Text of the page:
Gardening in El Lago

Trowels & Tribulations in a Suburban Garden - December Issue


By: Donna J. Ward, Certified Texas Master Gardener (Note: This is a reprint of Donna's article that appears in the La Ventana del Lago.)

It's difficult to think about gardening while planning for the holiday season which is on our doorstep. Cooler weather encourages us to stay indoors and bake cookies, wrap presents (What - your shopping isn't finished?), and convey invites for that spectacular holiday dinner you have planned. But - Mother Nature doesn't care about your indoor household tasks. Her idea of your responsibilities is doing what you neglected to do in November. For instance, those old flower beds still need to be cleaned out, or maybe add new ones. When was the last time you turned that compost pile? Nobody but yourself to blame come spring when it's not ready to be forked into the veggie bed. If some perennials didn't do as well as anticipated, they might need to be raised and reset. Day lilies especially have a tendency to dig themselves in deeper as seasons pass. Tired of those same old azaleas and camellias that are showing their age - how about yanking them out and trying a new variety and color? But if you like those you already have in your landscape just remember to keep them well mulched and watered to prevent winter damage. Both of these southern beauty's roots are close to the surface and very susceptible to temps both hot and cold. And for goodness sake, don't put away the garden hose - more plants die over winter from lack of water than cold temperatures.

Nurseries still have plenty of pansies, so put in a few more if needed. You do know that if you feed them and keep them dead-headed (remove faded blooms) they will continue producing those smiley faces. While still perusing the nursery, you might want to pick up a few transplants of snap dragons, dianthus, primroses, nasturtium, California poppies and delphiniums.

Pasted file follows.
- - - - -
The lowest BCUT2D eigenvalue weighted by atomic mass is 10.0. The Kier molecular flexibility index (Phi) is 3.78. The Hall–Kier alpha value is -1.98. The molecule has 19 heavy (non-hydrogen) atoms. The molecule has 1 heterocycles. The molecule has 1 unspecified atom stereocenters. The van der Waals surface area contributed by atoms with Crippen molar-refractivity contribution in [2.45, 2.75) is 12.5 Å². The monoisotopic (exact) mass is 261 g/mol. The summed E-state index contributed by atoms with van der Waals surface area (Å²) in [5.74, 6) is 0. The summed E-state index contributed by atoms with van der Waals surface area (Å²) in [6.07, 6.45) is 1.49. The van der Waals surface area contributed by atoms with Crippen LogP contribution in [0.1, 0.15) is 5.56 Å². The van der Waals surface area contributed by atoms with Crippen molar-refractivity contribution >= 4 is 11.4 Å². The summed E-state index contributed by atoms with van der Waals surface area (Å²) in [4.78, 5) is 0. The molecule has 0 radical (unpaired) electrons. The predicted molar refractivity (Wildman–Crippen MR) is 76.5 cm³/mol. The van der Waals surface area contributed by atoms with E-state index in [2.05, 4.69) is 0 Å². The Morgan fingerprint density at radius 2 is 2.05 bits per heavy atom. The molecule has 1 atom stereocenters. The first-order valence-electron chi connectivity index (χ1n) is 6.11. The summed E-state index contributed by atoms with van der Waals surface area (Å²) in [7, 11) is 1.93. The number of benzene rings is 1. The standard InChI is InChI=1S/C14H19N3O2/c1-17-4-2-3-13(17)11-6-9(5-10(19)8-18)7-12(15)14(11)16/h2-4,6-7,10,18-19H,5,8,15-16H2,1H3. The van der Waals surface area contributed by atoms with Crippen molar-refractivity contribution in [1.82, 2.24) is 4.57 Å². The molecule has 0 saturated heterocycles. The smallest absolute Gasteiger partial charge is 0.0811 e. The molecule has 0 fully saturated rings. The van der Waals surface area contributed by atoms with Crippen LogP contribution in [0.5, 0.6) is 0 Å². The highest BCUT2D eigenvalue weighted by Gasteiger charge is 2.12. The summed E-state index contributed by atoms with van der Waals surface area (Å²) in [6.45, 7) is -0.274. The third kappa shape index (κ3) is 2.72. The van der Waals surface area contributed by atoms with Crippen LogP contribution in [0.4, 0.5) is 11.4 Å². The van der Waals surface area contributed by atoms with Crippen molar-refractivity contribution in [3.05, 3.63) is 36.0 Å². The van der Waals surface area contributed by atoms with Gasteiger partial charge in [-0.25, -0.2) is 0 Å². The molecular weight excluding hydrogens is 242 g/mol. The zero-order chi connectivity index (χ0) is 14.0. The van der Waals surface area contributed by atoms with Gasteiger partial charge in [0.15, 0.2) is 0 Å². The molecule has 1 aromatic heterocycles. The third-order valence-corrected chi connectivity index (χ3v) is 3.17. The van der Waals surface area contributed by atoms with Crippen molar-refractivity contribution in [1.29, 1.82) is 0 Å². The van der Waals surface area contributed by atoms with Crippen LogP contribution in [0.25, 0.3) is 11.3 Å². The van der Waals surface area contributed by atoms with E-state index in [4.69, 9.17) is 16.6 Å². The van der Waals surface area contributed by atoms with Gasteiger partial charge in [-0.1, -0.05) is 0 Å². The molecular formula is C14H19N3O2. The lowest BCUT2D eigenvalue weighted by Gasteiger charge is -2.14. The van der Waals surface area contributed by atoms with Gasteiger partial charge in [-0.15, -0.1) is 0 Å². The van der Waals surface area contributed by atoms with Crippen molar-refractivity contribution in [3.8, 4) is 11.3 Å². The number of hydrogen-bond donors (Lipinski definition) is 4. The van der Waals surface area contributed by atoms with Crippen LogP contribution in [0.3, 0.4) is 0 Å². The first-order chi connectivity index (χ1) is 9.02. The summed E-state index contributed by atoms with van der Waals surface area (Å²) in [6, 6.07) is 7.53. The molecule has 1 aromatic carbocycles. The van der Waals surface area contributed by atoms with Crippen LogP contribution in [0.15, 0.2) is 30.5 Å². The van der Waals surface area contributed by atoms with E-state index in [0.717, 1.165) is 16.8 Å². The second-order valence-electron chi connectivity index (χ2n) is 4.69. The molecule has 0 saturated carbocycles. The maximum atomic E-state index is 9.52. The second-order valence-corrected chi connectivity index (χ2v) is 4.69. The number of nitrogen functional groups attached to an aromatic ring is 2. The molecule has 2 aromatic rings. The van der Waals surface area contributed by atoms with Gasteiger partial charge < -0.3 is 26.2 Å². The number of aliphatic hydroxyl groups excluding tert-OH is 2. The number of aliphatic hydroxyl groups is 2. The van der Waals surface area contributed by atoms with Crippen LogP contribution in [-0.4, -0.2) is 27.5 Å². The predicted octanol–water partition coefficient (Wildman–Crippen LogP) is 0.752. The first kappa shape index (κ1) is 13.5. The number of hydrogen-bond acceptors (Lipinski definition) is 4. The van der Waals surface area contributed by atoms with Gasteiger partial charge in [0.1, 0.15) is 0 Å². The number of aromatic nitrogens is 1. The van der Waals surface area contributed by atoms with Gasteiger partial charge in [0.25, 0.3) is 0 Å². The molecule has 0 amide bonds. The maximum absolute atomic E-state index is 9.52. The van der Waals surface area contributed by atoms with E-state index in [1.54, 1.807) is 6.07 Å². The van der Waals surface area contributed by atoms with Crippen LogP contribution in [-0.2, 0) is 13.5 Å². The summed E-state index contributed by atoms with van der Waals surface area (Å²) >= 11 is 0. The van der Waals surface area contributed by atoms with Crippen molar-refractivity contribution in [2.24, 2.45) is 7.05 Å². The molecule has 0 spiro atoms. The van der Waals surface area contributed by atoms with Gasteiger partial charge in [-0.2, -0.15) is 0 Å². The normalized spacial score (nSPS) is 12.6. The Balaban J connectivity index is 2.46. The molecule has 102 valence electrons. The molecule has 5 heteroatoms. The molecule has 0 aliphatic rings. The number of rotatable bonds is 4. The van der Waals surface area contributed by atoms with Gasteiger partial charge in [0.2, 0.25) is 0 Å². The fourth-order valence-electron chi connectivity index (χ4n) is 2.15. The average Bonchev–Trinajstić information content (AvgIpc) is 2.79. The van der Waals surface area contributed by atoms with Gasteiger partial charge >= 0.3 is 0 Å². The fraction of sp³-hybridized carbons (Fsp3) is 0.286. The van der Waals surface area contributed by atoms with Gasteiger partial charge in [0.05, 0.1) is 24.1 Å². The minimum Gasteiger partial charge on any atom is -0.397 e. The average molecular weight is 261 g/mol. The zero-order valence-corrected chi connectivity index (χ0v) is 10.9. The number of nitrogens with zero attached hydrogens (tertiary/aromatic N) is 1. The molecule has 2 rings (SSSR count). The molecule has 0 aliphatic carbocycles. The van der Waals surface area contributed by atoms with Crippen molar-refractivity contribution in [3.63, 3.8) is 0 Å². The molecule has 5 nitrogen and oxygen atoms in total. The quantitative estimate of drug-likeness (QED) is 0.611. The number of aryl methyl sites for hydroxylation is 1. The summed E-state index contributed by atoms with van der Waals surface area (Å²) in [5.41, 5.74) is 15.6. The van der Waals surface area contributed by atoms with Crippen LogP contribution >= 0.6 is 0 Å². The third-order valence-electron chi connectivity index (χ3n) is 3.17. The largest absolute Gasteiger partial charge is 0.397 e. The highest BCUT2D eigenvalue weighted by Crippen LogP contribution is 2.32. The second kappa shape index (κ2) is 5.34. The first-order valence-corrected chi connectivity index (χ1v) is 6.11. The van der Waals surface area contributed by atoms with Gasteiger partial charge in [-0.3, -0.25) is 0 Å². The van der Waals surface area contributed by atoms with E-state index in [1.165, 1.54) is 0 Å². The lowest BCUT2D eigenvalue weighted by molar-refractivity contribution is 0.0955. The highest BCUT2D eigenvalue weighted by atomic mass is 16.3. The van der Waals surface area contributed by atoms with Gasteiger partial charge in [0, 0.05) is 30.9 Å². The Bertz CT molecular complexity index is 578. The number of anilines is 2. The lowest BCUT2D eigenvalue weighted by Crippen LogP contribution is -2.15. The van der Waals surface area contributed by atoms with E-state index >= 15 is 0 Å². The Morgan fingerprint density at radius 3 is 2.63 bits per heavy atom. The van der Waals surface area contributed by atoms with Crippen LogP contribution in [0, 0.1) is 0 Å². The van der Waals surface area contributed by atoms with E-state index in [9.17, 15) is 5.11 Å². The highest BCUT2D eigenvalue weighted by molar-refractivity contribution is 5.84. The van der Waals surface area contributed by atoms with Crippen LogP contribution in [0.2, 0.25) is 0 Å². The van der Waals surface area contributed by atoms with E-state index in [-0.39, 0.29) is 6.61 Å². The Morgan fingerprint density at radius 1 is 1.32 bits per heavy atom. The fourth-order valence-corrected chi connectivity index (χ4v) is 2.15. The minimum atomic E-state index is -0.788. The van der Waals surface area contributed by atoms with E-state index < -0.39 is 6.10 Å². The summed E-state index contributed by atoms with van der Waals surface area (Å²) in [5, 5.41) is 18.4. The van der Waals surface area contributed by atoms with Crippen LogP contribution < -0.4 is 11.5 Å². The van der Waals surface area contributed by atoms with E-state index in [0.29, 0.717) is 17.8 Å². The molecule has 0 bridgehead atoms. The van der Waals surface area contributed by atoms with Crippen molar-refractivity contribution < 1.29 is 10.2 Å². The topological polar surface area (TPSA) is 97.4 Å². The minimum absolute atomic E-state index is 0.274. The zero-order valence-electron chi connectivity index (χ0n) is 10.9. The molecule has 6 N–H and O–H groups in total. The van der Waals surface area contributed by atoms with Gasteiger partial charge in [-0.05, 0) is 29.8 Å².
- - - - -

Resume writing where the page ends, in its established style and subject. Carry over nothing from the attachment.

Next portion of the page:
Veggie gardeners can take a breather. Only two things want to go in the garden this month - English and snap peas.

How about a few last minute holiday gifts for the gardener on your list? One of the hottest items this year is the elbow length gardening gloves. How about a soaker hose to get water down to the roots of trees and shrubs where it belongs – instead of running off of the lawn and into the gutter? Splurge a little and get your favorite gardener a good pair of by-pass pruners. They do the job much better than the anvil type. Better to 'cut' than 'crush.' Every gardener appreciates a new set of hand tools. Surely, we have all left some out in the rain, or bent or broke a handle or two – and of course there’s always the tool that was inadvertently tossed into the trash can or compost pile. A nice birdbath was appreciated by an elderly family member last year, and this year he’ll get some binoculars to help identify the bathers. Since most shrubs are on sale right now – how about a few to attract birds to the garden? Dwarf wax myrtle, American beautyberry, holly and elderberries will get their attention, and mockingbirds will perform all kinds of acrobatics to pluck the purple lantana berries. If your birdwatcher is elderly, offer to do the planting for him or her. You can’t go wrong with a book on birds or butterflies for our area, and every gardener needs a gardening book written especially for our locale. Hopefully these are a few gift ideas to buy or put on your own wish list. Don’t forget to plant those pre-chilled tulip bulbs on Christmas Day. Let somebody else deal with the leftovers and dirty dishes – you’ve got gardening to do!

Happy Humbug!

Did you know that Trowels & Tribulations is published on the city site (www.ellago-tx.gov) on the first of the month? Under Our Community you will find Trowels & Tribulations listed below Gardening in El Lago.

Professor Sargent, Full Blossom